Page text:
Elizabethtown, Kentucky

Elizabethtown, commonly known as E'town to the locals, is a lovely and historic Kentucky city founded in 1793. The city has many day-trip activities and is conveniently located along Interstate 65, outside Louisville. Early in the 1800s, Elizabethtown was home to Abraham Lincoln's parents. They soon relocated to the Sinking Spring Farm near Hodgenville in 1809, which is the birthplace of Abraham Lincoln. The Abraham Lincoln Birthplace National Historic Site lies in Hodgenville, 21 km southeast of Elizabethtown. Visitors can enjoy Elizabethtown's history, museums, arts, entertainment, downtown, nightlife, and numerous shopping options.

Geography And Climate Of Elizabethtown

Water tower near Panther Baseball Park in Elizabethtown, Kentucky
Water tower near Panther Baseball Park in Elizabethtown, Kentucky. Image Credit: Nick81aku, via Wikimedia Commons

Elizabethtown is a small home rule-class city situated in Hardin County in the US State of Kentucky. It is the largest city in the Louisville-Jefferson County-Elizabethtown-Scottsburg, KY-IN Combined Statistical Area, which also includes Elizabethtown-Fort Knox. The city's southeast corner is traversed by Interstate 65. Elizabethtown is situated in the central-eastern portion of Hardin County, 48 km south of Louisville, 24 km south of Fort Knox, and 21 km northwest of Hodgenville. Elizabethtown covers a total area of 72.49 sq. km, of which 71.22 sq. km is occupied by land, and 1.27 sq. km is covered by water.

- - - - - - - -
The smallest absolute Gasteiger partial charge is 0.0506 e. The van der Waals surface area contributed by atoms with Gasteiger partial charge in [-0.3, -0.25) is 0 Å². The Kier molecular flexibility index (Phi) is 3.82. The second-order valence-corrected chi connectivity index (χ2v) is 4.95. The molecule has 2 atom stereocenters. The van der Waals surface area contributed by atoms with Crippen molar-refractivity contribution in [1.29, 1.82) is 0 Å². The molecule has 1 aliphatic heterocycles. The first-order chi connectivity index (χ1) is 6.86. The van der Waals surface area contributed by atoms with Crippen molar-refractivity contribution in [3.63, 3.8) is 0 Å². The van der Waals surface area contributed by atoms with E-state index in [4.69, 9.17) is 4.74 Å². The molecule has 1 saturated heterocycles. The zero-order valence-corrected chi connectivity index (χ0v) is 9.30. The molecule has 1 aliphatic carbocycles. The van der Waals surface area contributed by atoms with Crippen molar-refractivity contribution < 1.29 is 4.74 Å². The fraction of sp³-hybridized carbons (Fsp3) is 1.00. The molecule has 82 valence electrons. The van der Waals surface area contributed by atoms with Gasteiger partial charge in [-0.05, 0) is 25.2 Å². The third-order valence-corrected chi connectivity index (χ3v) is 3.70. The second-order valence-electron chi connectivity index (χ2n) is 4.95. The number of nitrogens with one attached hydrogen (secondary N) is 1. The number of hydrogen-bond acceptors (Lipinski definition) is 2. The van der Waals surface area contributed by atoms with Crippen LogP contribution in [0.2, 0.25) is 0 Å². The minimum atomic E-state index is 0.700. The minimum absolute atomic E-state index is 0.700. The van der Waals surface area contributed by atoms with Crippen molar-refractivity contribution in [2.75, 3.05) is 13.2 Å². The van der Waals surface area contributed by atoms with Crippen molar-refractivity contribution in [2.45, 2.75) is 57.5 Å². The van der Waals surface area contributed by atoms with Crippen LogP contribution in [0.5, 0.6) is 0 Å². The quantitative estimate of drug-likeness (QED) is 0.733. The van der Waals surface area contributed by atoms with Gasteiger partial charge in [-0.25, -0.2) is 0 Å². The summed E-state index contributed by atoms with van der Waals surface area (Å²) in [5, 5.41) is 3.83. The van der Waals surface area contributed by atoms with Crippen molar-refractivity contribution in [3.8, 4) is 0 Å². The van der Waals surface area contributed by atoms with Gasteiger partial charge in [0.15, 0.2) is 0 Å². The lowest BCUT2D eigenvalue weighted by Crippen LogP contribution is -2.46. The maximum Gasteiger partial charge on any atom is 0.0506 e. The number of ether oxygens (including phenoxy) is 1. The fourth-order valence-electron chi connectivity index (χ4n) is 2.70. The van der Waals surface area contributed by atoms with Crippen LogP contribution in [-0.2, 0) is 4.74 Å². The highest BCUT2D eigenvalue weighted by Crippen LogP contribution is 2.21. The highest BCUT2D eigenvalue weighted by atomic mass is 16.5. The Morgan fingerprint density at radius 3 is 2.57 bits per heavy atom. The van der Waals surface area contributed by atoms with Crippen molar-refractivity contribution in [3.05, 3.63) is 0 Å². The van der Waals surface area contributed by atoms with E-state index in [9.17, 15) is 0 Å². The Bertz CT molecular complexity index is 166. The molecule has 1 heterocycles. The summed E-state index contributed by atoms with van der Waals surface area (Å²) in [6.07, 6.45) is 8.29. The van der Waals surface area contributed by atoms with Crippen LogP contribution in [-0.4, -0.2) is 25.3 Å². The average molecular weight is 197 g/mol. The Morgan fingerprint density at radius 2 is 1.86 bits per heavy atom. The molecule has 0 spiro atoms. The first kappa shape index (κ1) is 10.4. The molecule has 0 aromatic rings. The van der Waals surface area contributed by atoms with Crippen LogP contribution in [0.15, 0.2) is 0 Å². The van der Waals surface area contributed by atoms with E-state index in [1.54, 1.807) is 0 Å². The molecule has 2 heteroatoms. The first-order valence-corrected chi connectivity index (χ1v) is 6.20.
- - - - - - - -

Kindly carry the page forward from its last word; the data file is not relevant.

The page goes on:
According to the Köppen climate classification, Elizabethtown has a humid subtropical climate, characterized by hot, humid summers and very cold, snowy, and windy winters. The average yearly temperature is 13.2°C, with July and January recording the highest (24.7°C) and lowest (1.2°C) average temperatures, respectively. On average, Elizabethtown gets 1193.8 mm of precipitation yearly, with January reporting the highest number (124.5mm). The snowy period occurs between November and March. 

History Of Elizabethtown

Hardin County Courthouse in downtown Elizabethtown, Kentucky
Hardin County Courthouse in downtown Elizabethtown, Kentucky. Image Credit: Nyttend, Public domain, via Wikimedia Commons

Three early settlers—Captain Thomas Helm, Colonel Andrew Hynes, and Colonel Samuel Haycraft—built forts with block buildings to serve as stockades in 1779 to protect against Native Americans. The forts formed a triangle because they were one mile apart. But soon, others followed and built settlements close to these forts. Professional men and artisans moved to the area shortly after Hardin County was established in 1793. To build Elizabethtown, Colonel Hynes gave thirty acres of property, divided into lots and laid out into streets. On July 4, 1797, Elizabethtown became a legally incorporated city and was given its name in honor of Colonel Hynes's wife.

The Population And Economy Of Elizabethtown

As per the US Census, Elizabethtown has a population of 31,394 residents, where 51.9% are females and 48.1% are males. The city's racial makeup is 74% white (non-Hispanic/Latino), 12.1% African-American or Black, 4.9% Hispanic or Latino, and 3.7% Asian. The remaining are distributed among American Indians and Alaska Natives (AI/AN), Native Hawaiian and Pacific Islanders, and other mixed races. English is spoken by 92.5% of the population. The rest speak Spanish (2.6%), Indo-European languages (2.8%), Asian and Pacific Islander languages (1.9%), and other foreign languages (0.2%). Only 55.6% of the population in Elizabethtown are naturalized US citizens. Veterans make up 14.2% of Elizabethtown's population, of which 79.5% are males, and 20.5% are females.